ACHD’s Senior Legislative Advocate Amber King provided oral testimony and responded to Commission questions on behalf of the Association and the healthcare districts ACHD represents. Other presenters included representatives from the California Special Districts Association, the North Tahoe Fire Protection District, the California Association of Local Agency Formation Commissions, CaliforniaCityFinance.com, and the Howard Jarvis Taxpayers Association. All written materials submitted by presenters can be found on the Commission’s website, http://www.lhc.ca.gov.
There was significant discussion regarding LAFCOs, the State Responsibility Area fees, and District reserves and property taxes. In terms of Healthcare Districts, the questions pertained to: rural Healthcare District use of tele-health, physician employment legislation that would benefit District Hospitals, and data gathered and reported on services provided to minority populations.
In addition to comments from Lakey and Faith, a number of representatives from statewide associations, individual Special Districts, and members of the public provided public also provided comments. Lakey spoke on the importance of the District to the community. Points that were addressed were the demographics and large service area of MMHD, the benefits of being a district (public entity) including the eligibility to apply for the USDA Rural Development Loan and participation in the Public Hospital Redesign and Incentives in Medi-Cal (PRIME) programs. The PRIME projects include the Million Hearts Initiative and the Antibiotic Stewardship Program, which are both designed to change care delivery to maximize healthcare value.
MMHD had a district boundary area of 4000+ square miles, but provides service to community members in three counties living outside of the taxpayer base. (Up to 8000+ square miles). MMHD is one of the top 10 employers in Shasta County. MMHD has a tax base of 870 million and collects approximately $600,000 in property taxes and $450,000 in GO Bond assessments annually. This only accounts for 5% of MMHD’s total operating budget.
The Little Hoover Commission is anticipated to hold a follow up hearing on October 27th prior to beginning their work on a full report. The subject of the upcoming hearing and subsequent report has not yet been finalized.
The Mayers Intermountain Hospice has received a generous donation from members of the Norcal Road Gypsies for the third consecutive year. The group presented a check for $3000, the proceeds raised at their annual car show. The car show which featured 82 cars was hosted by the club on July 17th at the Clearwater Lodge.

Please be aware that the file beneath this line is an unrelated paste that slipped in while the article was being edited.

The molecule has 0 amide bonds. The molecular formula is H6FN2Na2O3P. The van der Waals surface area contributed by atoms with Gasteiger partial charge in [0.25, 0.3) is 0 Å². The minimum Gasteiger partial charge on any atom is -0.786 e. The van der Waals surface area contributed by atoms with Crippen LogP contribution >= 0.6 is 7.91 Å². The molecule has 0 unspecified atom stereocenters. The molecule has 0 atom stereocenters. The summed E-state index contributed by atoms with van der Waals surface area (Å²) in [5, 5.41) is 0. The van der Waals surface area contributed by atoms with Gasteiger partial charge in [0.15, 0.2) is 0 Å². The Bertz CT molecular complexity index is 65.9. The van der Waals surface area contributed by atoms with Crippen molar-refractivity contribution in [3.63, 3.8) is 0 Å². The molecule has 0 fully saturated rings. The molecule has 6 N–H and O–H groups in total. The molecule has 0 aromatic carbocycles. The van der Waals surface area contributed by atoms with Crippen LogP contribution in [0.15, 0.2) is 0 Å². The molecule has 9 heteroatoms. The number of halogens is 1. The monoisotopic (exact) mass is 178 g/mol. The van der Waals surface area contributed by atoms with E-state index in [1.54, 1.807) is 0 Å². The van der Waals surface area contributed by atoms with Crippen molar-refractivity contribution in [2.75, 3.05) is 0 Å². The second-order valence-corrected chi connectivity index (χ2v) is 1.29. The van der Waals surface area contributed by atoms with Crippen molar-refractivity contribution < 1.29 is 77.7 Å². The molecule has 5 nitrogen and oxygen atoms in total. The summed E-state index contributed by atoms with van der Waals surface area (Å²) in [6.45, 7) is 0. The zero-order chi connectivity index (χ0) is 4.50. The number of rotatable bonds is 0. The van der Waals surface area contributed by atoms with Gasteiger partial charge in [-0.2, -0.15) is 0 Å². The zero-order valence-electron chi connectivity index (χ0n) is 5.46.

Car club co-presidents Greg Gordon and Bob Eastburn said the club loves to support the great work that Hospice does in our community. “I have personal experience with Hospice, they do great things for people at a time that it is needed the most. “ Said Gordon. Another donation will be forthcoming in Gordon’s name. As an employee of PG & E, the company will be contributing $350 donation to Hospice for Gordon’s community service and time committed to the community project.
Hospice Manager, Mary Ranquist expressed that the Mayers Intermountain Hospice is unique in that it covers a large geographic area, but the patient number is small. “We couldn’t do it without the support of community support and organizations like this.”
Eastburn and Gordon also noted that the “just host the event” and the local businesses and community make it a success with donations, support and attendance.
Mayers Intermountain Hospice provides a special kind of care and support. Hospice helps patients and their families with decision making, meeting life goals, enhancing family relationships and promoting comfort. The Hospice team is available 24/7 with dedicated on-call teams and Hospice trained volunteers.
Press release and photo from Val Lakey, Director of Public Relations, Mayers Memorial Hospital
On Tuesday, August 23, from 5:30 – 7:15 p.m. Mayers Memorial Hospital District held a meeting at the Lions Club in McArthur to explain their decision to discontinue Obstetric Services.
The meeting was facilitated by Valerie Lakey, Director of Public Relations for Mayers Memorial Hospital District. The hall was packed with more than 200 people in attendance. An information packet was provided to all who attended.
Lakey began the meeting by introducing a panel of six people who are involved in or are affected by the decision. The panel members included: Dr. Tomas D. Watson, family practitioner; Mayers Board Members Art Whitney and Mike Kerns; Dave Jones, CEO of Mountain Valleys Health Center; Sherry Wilson, Chief Nursing Officer at Mayers Memorial Hospital; and Louis Ward, CEO of Mayers Memorial Hospital.
After an opening statement by Louis Ward, brief comments by the panel, and a summary of answers to some of the common questions regarding the closure, there was and extended period of question and answer.
The decision to end OB services was a management decision fully supported by the Board. It was not a decision arrived at quickly or easily.